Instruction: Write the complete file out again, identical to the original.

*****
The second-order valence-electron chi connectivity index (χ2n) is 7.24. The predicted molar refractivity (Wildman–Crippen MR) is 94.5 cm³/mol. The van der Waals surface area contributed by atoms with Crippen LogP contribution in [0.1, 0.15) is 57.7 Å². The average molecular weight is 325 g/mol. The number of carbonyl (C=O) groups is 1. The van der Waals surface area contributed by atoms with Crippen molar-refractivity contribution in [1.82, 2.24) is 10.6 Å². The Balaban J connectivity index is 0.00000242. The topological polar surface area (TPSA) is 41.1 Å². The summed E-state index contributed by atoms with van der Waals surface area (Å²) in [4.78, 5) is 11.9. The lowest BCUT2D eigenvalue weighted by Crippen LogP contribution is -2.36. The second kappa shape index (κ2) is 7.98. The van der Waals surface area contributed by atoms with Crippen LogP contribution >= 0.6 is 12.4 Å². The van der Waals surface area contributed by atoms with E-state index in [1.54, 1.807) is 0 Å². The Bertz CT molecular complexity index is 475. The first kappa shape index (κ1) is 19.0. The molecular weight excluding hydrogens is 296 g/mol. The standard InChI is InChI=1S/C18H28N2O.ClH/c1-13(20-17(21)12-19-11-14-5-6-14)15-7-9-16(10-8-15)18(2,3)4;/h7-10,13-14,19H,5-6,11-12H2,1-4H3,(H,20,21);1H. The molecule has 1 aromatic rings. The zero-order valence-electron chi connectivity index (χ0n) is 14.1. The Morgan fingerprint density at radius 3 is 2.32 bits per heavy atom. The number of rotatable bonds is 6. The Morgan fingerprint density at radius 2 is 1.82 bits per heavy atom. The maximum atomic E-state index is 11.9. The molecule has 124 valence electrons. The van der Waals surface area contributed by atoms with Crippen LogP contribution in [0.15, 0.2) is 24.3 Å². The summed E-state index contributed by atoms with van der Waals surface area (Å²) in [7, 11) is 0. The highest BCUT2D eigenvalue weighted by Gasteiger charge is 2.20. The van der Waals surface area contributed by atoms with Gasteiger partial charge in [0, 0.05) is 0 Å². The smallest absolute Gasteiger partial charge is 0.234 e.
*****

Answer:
The second-order valence-electron chi connectivity index (χ2n) is 7.24. The predicted molar refractivity (Wildman–Crippen MR) is 94.5 cm³/mol. The van der Waals surface area contributed by atoms with Crippen LogP contribution in [0.1, 0.15) is 57.7 Å². The average molecular weight is 325 g/mol. The number of carbonyl (C=O) groups is 1. The van der Waals surface area contributed by atoms with Crippen molar-refractivity contribution in [1.82, 2.24) is 10.6 Å². The Balaban J connectivity index is 0.00000242. The topological polar surface area (TPSA) is 41.1 Å². The summed E-state index contributed by atoms with van der Waals surface area (Å²) in [4.78, 5) is 11.9. The lowest BCUT2D eigenvalue weighted by Crippen LogP contribution is -2.36. The second kappa shape index (κ2) is 7.98. The van der Waals surface area contributed by atoms with Crippen LogP contribution >= 0.6 is 12.4 Å². The van der Waals surface area contributed by atoms with E-state index in [1.54, 1.807) is 0 Å². The Bertz CT molecular complexity index is 475. The first kappa shape index (κ1) is 19.0. The molecular weight excluding hydrogens is 296 g/mol. The standard InChI is InChI=1S/C18H28N2O.ClH/c1-13(20-17(21)12-19-11-14-5-6-14)15-7-9-16(10-8-15)18(2,3)4;/h7-10,13-14,19H,5-6,11-12H2,1-4H3,(H,20,21);1H. The molecule has 1 aromatic rings. The zero-order valence-electron chi connectivity index (χ0n) is 14.1. The Morgan fingerprint density at radius 3 is 2.32 bits per heavy atom. The number of rotatable bonds is 6. The Morgan fingerprint density at radius 2 is 1.82 bits per heavy atom. The maximum atomic E-state index is 11.9. The molecule has 124 valence electrons. The van der Waals surface area contributed by atoms with Crippen LogP contribution in [0.15, 0.2) is 24.3 Å². The summed E-state index contributed by atoms with van der Waals surface area (Å²) in [7, 11) is 0. The highest BCUT2D eigenvalue weighted by Gasteiger charge is 2.20. The van der Waals surface area contributed by atoms with Gasteiger partial charge in [0, 0.05) is 0 Å². The smallest absolute Gasteiger partial charge is 0.234 e.